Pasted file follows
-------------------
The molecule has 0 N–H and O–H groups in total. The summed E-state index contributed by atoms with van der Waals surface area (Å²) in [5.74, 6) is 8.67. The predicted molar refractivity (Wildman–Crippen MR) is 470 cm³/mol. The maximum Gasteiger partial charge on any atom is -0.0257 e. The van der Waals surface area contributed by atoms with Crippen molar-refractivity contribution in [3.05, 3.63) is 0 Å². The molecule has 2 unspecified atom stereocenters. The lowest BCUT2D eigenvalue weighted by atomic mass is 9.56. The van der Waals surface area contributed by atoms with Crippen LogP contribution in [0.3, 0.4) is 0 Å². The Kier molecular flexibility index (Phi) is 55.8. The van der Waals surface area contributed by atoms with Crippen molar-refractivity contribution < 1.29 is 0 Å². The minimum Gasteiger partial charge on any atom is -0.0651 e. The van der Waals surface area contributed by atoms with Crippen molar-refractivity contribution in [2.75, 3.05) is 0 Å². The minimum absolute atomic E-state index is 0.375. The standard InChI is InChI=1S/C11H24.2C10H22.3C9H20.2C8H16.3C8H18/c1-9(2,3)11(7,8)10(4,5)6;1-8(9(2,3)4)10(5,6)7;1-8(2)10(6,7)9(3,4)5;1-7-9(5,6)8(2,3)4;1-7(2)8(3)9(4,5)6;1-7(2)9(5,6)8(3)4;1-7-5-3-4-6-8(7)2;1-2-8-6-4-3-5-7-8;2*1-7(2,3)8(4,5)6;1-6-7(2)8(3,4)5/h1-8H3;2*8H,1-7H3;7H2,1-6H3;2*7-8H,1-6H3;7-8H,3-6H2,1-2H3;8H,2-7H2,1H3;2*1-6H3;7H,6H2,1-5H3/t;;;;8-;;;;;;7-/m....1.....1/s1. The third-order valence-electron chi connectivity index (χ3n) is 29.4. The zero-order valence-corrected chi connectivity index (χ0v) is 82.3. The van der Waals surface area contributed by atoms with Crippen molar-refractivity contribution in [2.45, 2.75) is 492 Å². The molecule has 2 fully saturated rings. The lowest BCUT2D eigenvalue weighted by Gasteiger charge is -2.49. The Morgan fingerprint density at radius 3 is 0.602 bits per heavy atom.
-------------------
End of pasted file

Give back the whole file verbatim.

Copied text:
The molecule has 0 N–H and O–H groups in total. The summed E-state index contributed by atoms with van der Waals surface area (Å²) in [5.74, 6) is 8.67. The predicted molar refractivity (Wildman–Crippen MR) is 470 cm³/mol. The maximum Gasteiger partial charge on any atom is -0.0257 e. The van der Waals surface area contributed by atoms with Crippen molar-refractivity contribution in [3.05, 3.63) is 0 Å². The molecule has 2 unspecified atom stereocenters. The lowest BCUT2D eigenvalue weighted by atomic mass is 9.56. The van der Waals surface area contributed by atoms with Crippen LogP contribution in [0.3, 0.4) is 0 Å². The Kier molecular flexibility index (Phi) is 55.8. The van der Waals surface area contributed by atoms with Crippen molar-refractivity contribution < 1.29 is 0 Å². The minimum Gasteiger partial charge on any atom is -0.0651 e. The van der Waals surface area contributed by atoms with Crippen molar-refractivity contribution in [2.75, 3.05) is 0 Å². The minimum absolute atomic E-state index is 0.375. The standard InChI is InChI=1S/C11H24.2C10H22.3C9H20.2C8H16.3C8H18/c1-9(2,3)11(7,8)10(4,5)6;1-8(9(2,3)4)10(5,6)7;1-8(2)10(6,7)9(3,4)5;1-7-9(5,6)8(2,3)4;1-7(2)8(3)9(4,5)6;1-7(2)9(5,6)8(3)4;1-7-5-3-4-6-8(7)2;1-2-8-6-4-3-5-7-8;2*1-7(2,3)8(4,5)6;1-6-7(2)8(3,4)5/h1-8H3;2*8H,1-7H3;7H2,1-6H3;2*7-8H,1-6H3;7-8H,3-6H2,1-2H3;8H,2-7H2,1H3;2*1-6H3;7H,6H2,1-5H3/t;;;;8-;;;;;;7-/m....1.....1/s1. The third-order valence-electron chi connectivity index (χ3n) is 29.4. The zero-order valence-corrected chi connectivity index (χ0v) is 82.3. The van der Waals surface area contributed by atoms with Crippen molar-refractivity contribution in [2.45, 2.75) is 492 Å². The molecule has 2 fully saturated rings. The lowest BCUT2D eigenvalue weighted by Gasteiger charge is -2.49. The Morgan fingerprint density at radius 3 is 0.602 bits per heavy atom.